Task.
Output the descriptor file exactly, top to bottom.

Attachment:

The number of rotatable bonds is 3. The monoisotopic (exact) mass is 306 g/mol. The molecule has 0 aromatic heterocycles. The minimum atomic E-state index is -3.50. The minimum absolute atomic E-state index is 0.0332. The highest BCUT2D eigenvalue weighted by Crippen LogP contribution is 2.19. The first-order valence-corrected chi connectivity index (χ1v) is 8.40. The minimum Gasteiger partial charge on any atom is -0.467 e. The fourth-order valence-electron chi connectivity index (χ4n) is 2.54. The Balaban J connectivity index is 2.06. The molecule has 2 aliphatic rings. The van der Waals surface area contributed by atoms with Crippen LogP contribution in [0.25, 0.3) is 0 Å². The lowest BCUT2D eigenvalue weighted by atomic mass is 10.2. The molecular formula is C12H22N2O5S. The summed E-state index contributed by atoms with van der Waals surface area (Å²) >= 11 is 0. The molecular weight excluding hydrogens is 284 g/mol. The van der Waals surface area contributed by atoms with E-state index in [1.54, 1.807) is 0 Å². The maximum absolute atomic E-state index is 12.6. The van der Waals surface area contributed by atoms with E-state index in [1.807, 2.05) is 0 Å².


The number of rotatable bonds is 3. The monoisotopic (exact) mass is 306 g/mol. The molecule has 0 aromatic heterocycles. The minimum atomic E-state index is -3.50. The minimum absolute atomic E-state index is 0.0332. The highest BCUT2D eigenvalue weighted by Crippen LogP contribution is 2.19. The first-order valence-corrected chi connectivity index (χ1v) is 8.40. The minimum Gasteiger partial charge on any atom is -0.467 e. The fourth-order valence-electron chi connectivity index (χ4n) is 2.54. The Balaban J connectivity index is 2.06. The molecule has 2 aliphatic rings. The van der Waals surface area contributed by atoms with Crippen LogP contribution in [0.25, 0.3) is 0 Å². The lowest BCUT2D eigenvalue weighted by atomic mass is 10.2. The molecular formula is C12H22N2O5S. The summed E-state index contributed by atoms with van der Waals surface area (Å²) >= 11 is 0. The molecular weight excluding hydrogens is 284 g/mol. The van der Waals surface area contributed by atoms with E-state index in [1.54, 1.807) is 0 Å². The maximum absolute atomic E-state index is 12.6. The van der Waals surface area contributed by atoms with E-state index in [1.807, 2.05) is 0 Å².